China stokes tensions with fresh probe into Australian wine

File: The wine industry had won an earlier concession when it was allowed to complete harvesting and processing to prevent wastage during the 21-day lockdown.

File: The wine industry had won an earlier concession when it was allowed to complete harvesting and processing to prevent wastage during the 21-day lockdown.

BEIJING - Beijing said it had launched another probe into Australian wine imports, accusing Canberra of using subsidies to give firms "an edge" over local rivals.

Tensions have been ramped up between the countries in recent months after Australian Prime Minister Scott Morrison joined US calls for an independent inquiry into the coronavirus pandemic, which was first detected in the Chinese city of Wuhan last year.

China's wine industry lobby has complained Australia offered different subsidy programmes that give its wines an advantage over Chinese products, the commerce ministry said in a statement.

It added that the application by the wine lobby group said "there are a total of 40 subsidy programmes that may offer an edge to the Australian wine industry".

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The probe will look into subsidies received by Australian winemakers throughout 2019 and could lead to countervailing duties on imports, it said.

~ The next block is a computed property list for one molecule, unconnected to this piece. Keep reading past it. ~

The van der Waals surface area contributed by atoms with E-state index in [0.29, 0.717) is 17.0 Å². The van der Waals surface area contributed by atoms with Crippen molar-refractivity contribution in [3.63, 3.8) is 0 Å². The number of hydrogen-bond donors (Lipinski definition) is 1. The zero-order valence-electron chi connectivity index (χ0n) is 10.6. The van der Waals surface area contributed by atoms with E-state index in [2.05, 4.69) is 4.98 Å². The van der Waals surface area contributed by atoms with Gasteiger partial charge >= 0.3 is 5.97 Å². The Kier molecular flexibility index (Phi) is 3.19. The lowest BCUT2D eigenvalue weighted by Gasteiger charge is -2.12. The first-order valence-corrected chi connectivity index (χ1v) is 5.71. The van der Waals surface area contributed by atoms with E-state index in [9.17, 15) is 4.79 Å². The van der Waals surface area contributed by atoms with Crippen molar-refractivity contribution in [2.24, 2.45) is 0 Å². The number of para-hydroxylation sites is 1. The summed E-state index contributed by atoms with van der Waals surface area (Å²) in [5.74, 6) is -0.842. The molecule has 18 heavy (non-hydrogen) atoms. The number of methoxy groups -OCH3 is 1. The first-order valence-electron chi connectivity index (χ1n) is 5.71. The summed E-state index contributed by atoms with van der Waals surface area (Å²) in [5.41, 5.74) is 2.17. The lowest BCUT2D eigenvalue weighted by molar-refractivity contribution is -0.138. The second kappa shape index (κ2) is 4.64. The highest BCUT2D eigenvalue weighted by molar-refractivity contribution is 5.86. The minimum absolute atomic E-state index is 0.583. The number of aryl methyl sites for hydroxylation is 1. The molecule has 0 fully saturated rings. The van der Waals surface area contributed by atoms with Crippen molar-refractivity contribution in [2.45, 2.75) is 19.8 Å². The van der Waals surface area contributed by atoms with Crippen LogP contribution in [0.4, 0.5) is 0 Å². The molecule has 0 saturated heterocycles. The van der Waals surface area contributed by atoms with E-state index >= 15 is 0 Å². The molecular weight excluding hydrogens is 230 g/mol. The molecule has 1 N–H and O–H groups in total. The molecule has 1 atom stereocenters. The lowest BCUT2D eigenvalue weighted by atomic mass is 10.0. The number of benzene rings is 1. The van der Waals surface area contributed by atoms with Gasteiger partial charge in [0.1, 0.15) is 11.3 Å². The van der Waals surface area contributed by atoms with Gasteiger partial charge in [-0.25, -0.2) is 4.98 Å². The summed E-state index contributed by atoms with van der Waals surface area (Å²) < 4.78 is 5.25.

Beijing has already conducted preliminary discussions with Canberra on the inquiry, according to the statement.

In response, Australian Trade Minister Simon Birmingham said "we strongly refute claims" that government programmes supporting research and development amounted to a subsidy of the country's wine exports.  

"The government will work with our internationally-renowned wine industry to mount the strongest possible case against these claims," he said in a statement.

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Wine exports to China hit a record A$1.25-billion last year, according to Australian government data, making it the biggest market by value for the product.

China -- Australia's biggest trade partner -- has threatened economic blowback on a range of Australian goods since Canberra called for the virus inquiry.

In May, China suspended imports of beef from four Australian slaughterhouses and imposed 80 percent tariffs on Australian barley imports.

Beijing has also warned people not to visit Australia for study or tourism, alleging anti-Asian racism in the wake of the pandemic.

Source
AFP